The approach to growing high quality fruit in our region continues to change.

More and more orchards are switching to smaller trees,  which produce more fruit.

“Today we are putting in posts for a trellis system for a new high-density planting my brother and I put in this spring,” explains Greg Ardiel as he stands in his father’s apple orchards near Thornbury.

He and his brother Liam grew up working in their orchards and they've set out on their own to follow in his footsteps as apple growers. But this generation is doing things differently.

They’ve planted more than 1,300 trees on each acre of land here. Twenty years ago, that was unheard of. 

“I started planting this farm in 2010, this year we will finish it,” Ardiel says. “We originally started planting high density back in 1994. That was a 14-by-five planting, which is 700 trees to an acre. As we learn more about it and get more confident we have increased that density.”

The trees in these new orchards will stay very small so they need a trellis system to hold them up, much like grape vines. The trees will start producing apples in just three years.

More and more farmers are adopting this new way of growing apples because it results in higher yields of top quality fruit that fetches top dollar in the market place. The smaller trees are also easy to reach from the ground, which helps reduce labour costs.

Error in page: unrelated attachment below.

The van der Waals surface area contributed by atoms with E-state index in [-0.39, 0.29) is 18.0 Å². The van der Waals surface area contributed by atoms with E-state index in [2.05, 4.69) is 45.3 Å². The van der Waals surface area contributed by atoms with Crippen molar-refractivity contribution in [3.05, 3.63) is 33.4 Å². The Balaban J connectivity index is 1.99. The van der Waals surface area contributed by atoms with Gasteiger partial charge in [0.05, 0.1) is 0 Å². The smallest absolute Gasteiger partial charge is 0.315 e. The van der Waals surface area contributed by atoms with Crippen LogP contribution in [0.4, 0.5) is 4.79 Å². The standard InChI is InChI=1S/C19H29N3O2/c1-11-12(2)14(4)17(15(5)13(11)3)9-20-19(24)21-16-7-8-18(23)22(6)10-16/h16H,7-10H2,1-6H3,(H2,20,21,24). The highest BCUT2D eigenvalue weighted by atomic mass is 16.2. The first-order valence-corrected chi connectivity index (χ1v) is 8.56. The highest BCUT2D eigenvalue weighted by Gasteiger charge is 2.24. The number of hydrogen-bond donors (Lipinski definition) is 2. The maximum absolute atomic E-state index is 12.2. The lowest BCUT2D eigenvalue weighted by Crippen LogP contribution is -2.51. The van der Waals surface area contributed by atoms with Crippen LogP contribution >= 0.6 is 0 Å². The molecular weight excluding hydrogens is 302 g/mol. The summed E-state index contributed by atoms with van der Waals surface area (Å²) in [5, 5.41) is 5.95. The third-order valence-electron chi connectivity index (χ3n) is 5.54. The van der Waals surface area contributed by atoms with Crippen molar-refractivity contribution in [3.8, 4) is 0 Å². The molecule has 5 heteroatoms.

The downside is this type of high density orchard is expensive to establish. The small trees are also vulnerable to wildlife and drought, so irrigation and deer fencing are needed too.  Even so, Liam Ardiel says growers are being forced to find efficiencies to offset increases in the minimum wage.

“It’s cheaper to plant the old style of orchard but you can't afford the labour that it takes on the route we are headed with labour,” he says. “Just the difference in the costs of pruning and thinning, all of the basic orchard jobs.”

The Ardiels say there is a new generation of apple growers starting to get established and this is what orchards will look like from now on.

“I think everybody is seeing the benefits of it,” says Greg Ardiel, “and nobody is looking back the other way anymore.”